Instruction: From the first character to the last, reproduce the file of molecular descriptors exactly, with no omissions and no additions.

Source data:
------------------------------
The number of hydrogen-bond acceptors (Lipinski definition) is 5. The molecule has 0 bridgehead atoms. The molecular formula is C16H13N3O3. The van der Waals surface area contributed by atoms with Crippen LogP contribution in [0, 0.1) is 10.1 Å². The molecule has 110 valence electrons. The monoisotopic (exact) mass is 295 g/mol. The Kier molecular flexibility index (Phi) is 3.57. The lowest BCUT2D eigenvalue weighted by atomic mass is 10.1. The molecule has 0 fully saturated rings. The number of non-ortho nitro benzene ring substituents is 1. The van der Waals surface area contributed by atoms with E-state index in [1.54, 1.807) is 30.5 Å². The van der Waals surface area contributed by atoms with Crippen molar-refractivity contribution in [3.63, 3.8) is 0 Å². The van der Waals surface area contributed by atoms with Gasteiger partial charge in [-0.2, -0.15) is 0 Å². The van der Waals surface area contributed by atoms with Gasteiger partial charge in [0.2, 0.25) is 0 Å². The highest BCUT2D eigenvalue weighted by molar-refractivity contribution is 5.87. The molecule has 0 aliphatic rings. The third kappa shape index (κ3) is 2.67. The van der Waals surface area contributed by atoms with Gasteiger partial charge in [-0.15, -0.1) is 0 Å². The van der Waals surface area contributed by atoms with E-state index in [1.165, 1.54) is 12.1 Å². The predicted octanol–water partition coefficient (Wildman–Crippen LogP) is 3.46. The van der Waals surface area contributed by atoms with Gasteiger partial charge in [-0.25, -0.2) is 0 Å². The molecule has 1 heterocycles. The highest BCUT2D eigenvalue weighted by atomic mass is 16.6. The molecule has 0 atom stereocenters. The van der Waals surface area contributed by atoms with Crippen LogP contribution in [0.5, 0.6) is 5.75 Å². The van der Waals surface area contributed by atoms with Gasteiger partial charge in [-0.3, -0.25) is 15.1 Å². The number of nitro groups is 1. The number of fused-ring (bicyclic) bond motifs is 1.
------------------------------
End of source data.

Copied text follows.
The number of hydrogen-bond acceptors (Lipinski definition) is 5. The molecule has 0 bridgehead atoms. The molecular formula is C16H13N3O3. The van der Waals surface area contributed by atoms with Crippen LogP contribution in [0, 0.1) is 10.1 Å². The molecule has 110 valence electrons. The monoisotopic (exact) mass is 295 g/mol. The Kier molecular flexibility index (Phi) is 3.57. The lowest BCUT2D eigenvalue weighted by atomic mass is 10.1. The molecule has 0 fully saturated rings. The number of non-ortho nitro benzene ring substituents is 1. The van der Waals surface area contributed by atoms with E-state index in [1.54, 1.807) is 30.5 Å². The van der Waals surface area contributed by atoms with Crippen molar-refractivity contribution in [3.63, 3.8) is 0 Å². The van der Waals surface area contributed by atoms with Gasteiger partial charge in [-0.2, -0.15) is 0 Å². The van der Waals surface area contributed by atoms with Gasteiger partial charge in [0.2, 0.25) is 0 Å². The highest BCUT2D eigenvalue weighted by molar-refractivity contribution is 5.87. The molecule has 0 aliphatic rings. The third kappa shape index (κ3) is 2.67. The van der Waals surface area contributed by atoms with Gasteiger partial charge in [-0.15, -0.1) is 0 Å². The van der Waals surface area contributed by atoms with E-state index in [1.165, 1.54) is 12.1 Å². The predicted octanol–water partition coefficient (Wildman–Crippen LogP) is 3.46. The van der Waals surface area contributed by atoms with Gasteiger partial charge in [-0.25, -0.2) is 0 Å². The molecule has 1 heterocycles. The highest BCUT2D eigenvalue weighted by atomic mass is 16.6. The molecule has 0 atom stereocenters. The van der Waals surface area contributed by atoms with Crippen LogP contribution in [0.5, 0.6) is 5.75 Å². The van der Waals surface area contributed by atoms with Gasteiger partial charge in [-0.3, -0.25) is 15.1 Å². The number of nitro groups is 1. The number of fused-ring (bicyclic) bond motifs is 1.